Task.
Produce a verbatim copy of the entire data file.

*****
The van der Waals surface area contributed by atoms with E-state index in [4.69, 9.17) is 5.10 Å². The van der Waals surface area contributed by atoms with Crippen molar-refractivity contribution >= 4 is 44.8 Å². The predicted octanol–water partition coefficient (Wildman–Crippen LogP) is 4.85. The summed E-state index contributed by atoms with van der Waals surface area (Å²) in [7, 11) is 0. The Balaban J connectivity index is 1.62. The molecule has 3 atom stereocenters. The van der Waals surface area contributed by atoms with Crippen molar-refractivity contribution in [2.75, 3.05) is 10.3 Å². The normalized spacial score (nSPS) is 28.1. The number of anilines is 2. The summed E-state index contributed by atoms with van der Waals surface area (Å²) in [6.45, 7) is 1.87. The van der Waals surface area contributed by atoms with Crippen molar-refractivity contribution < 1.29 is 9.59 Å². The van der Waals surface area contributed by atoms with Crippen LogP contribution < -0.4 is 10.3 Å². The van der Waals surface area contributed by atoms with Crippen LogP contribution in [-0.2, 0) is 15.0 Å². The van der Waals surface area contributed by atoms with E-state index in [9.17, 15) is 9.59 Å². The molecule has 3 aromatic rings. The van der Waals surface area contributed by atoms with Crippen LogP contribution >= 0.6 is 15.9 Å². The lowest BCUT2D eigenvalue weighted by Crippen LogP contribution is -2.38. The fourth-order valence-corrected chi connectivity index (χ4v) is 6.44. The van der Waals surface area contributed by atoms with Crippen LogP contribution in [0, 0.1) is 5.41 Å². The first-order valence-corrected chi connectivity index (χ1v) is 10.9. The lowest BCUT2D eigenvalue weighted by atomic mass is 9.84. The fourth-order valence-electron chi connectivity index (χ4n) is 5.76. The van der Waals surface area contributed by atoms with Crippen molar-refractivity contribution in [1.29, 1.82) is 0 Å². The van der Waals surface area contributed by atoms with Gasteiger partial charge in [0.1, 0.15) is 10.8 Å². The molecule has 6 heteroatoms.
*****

The van der Waals surface area contributed by atoms with E-state index in [4.69, 9.17) is 5.10 Å². The van der Waals surface area contributed by atoms with Crippen molar-refractivity contribution >= 4 is 44.8 Å². The predicted octanol–water partition coefficient (Wildman–Crippen LogP) is 4.85. The summed E-state index contributed by atoms with van der Waals surface area (Å²) in [7, 11) is 0. The Balaban J connectivity index is 1.62. The molecule has 3 atom stereocenters. The van der Waals surface area contributed by atoms with Crippen molar-refractivity contribution in [2.75, 3.05) is 10.3 Å². The normalized spacial score (nSPS) is 28.1. The number of anilines is 2. The summed E-state index contributed by atoms with van der Waals surface area (Å²) in [6.45, 7) is 1.87. The van der Waals surface area contributed by atoms with Crippen molar-refractivity contribution < 1.29 is 9.59 Å². The van der Waals surface area contributed by atoms with Crippen LogP contribution < -0.4 is 10.3 Å². The van der Waals surface area contributed by atoms with Crippen LogP contribution in [-0.2, 0) is 15.0 Å². The van der Waals surface area contributed by atoms with E-state index in [9.17, 15) is 9.59 Å². The molecule has 3 aromatic rings. The van der Waals surface area contributed by atoms with Crippen LogP contribution >= 0.6 is 15.9 Å². The lowest BCUT2D eigenvalue weighted by Crippen LogP contribution is -2.38. The fourth-order valence-corrected chi connectivity index (χ4v) is 6.44. The van der Waals surface area contributed by atoms with Crippen LogP contribution in [0, 0.1) is 5.41 Å². The first-order valence-corrected chi connectivity index (χ1v) is 10.9. The lowest BCUT2D eigenvalue weighted by atomic mass is 9.84. The fourth-order valence-electron chi connectivity index (χ4n) is 5.76. The van der Waals surface area contributed by atoms with Crippen molar-refractivity contribution in [1.29, 1.82) is 0 Å². The van der Waals surface area contributed by atoms with Gasteiger partial charge in [0.1, 0.15) is 10.8 Å². The molecule has 6 heteroatoms.